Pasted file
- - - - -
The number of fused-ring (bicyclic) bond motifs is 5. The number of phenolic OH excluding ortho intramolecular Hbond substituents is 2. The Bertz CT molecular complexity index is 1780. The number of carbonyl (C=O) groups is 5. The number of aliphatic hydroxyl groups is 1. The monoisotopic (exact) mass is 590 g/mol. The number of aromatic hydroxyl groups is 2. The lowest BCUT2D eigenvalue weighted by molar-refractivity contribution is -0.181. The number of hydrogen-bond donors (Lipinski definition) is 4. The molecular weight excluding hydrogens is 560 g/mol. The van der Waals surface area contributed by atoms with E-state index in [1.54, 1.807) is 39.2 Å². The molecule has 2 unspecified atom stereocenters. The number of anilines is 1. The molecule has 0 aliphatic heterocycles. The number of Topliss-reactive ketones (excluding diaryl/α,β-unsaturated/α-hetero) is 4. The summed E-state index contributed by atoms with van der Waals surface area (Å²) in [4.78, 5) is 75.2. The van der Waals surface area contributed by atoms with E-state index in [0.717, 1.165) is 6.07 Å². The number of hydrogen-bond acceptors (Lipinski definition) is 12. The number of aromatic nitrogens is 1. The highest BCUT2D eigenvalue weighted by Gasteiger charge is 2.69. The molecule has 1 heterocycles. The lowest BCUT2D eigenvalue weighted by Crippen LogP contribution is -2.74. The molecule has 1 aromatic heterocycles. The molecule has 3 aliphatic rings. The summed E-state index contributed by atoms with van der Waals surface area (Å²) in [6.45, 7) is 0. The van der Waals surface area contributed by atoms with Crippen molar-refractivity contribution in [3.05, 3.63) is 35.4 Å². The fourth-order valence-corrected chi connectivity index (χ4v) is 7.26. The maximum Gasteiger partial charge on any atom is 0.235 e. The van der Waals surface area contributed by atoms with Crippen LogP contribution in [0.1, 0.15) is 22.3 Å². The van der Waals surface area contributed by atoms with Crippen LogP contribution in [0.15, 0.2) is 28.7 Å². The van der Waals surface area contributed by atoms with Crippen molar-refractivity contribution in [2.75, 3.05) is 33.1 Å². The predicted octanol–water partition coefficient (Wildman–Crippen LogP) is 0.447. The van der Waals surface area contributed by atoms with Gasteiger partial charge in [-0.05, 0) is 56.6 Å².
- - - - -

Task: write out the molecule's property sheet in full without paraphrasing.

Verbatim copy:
The number of fused-ring (bicyclic) bond motifs is 5. The number of phenolic OH excluding ortho intramolecular Hbond substituents is 2. The Bertz CT molecular complexity index is 1780. The number of carbonyl (C=O) groups is 5. The number of aliphatic hydroxyl groups is 1. The monoisotopic (exact) mass is 590 g/mol. The number of aromatic hydroxyl groups is 2. The lowest BCUT2D eigenvalue weighted by molar-refractivity contribution is -0.181. The number of hydrogen-bond donors (Lipinski definition) is 4. The molecular weight excluding hydrogens is 560 g/mol. The van der Waals surface area contributed by atoms with E-state index in [1.54, 1.807) is 39.2 Å². The molecule has 2 unspecified atom stereocenters. The number of anilines is 1. The molecule has 0 aliphatic heterocycles. The number of Topliss-reactive ketones (excluding diaryl/α,β-unsaturated/α-hetero) is 4. The summed E-state index contributed by atoms with van der Waals surface area (Å²) in [4.78, 5) is 75.2. The van der Waals surface area contributed by atoms with E-state index in [0.717, 1.165) is 6.07 Å². The number of hydrogen-bond acceptors (Lipinski definition) is 12. The number of aromatic nitrogens is 1. The highest BCUT2D eigenvalue weighted by Gasteiger charge is 2.69. The molecule has 1 heterocycles. The lowest BCUT2D eigenvalue weighted by Crippen LogP contribution is -2.74. The molecule has 1 aromatic heterocycles. The molecule has 3 aliphatic rings. The summed E-state index contributed by atoms with van der Waals surface area (Å²) in [6.45, 7) is 0. The van der Waals surface area contributed by atoms with Crippen molar-refractivity contribution in [3.05, 3.63) is 35.4 Å². The fourth-order valence-corrected chi connectivity index (χ4v) is 7.26. The maximum Gasteiger partial charge on any atom is 0.235 e. The van der Waals surface area contributed by atoms with Crippen LogP contribution in [0.1, 0.15) is 22.3 Å². The van der Waals surface area contributed by atoms with Crippen LogP contribution in [0.15, 0.2) is 28.7 Å². The van der Waals surface area contributed by atoms with Crippen molar-refractivity contribution in [2.75, 3.05) is 33.1 Å². The predicted octanol–water partition coefficient (Wildman–Crippen LogP) is 0.447. The van der Waals surface area contributed by atoms with Gasteiger partial charge in [-0.05, 0) is 56.6 Å².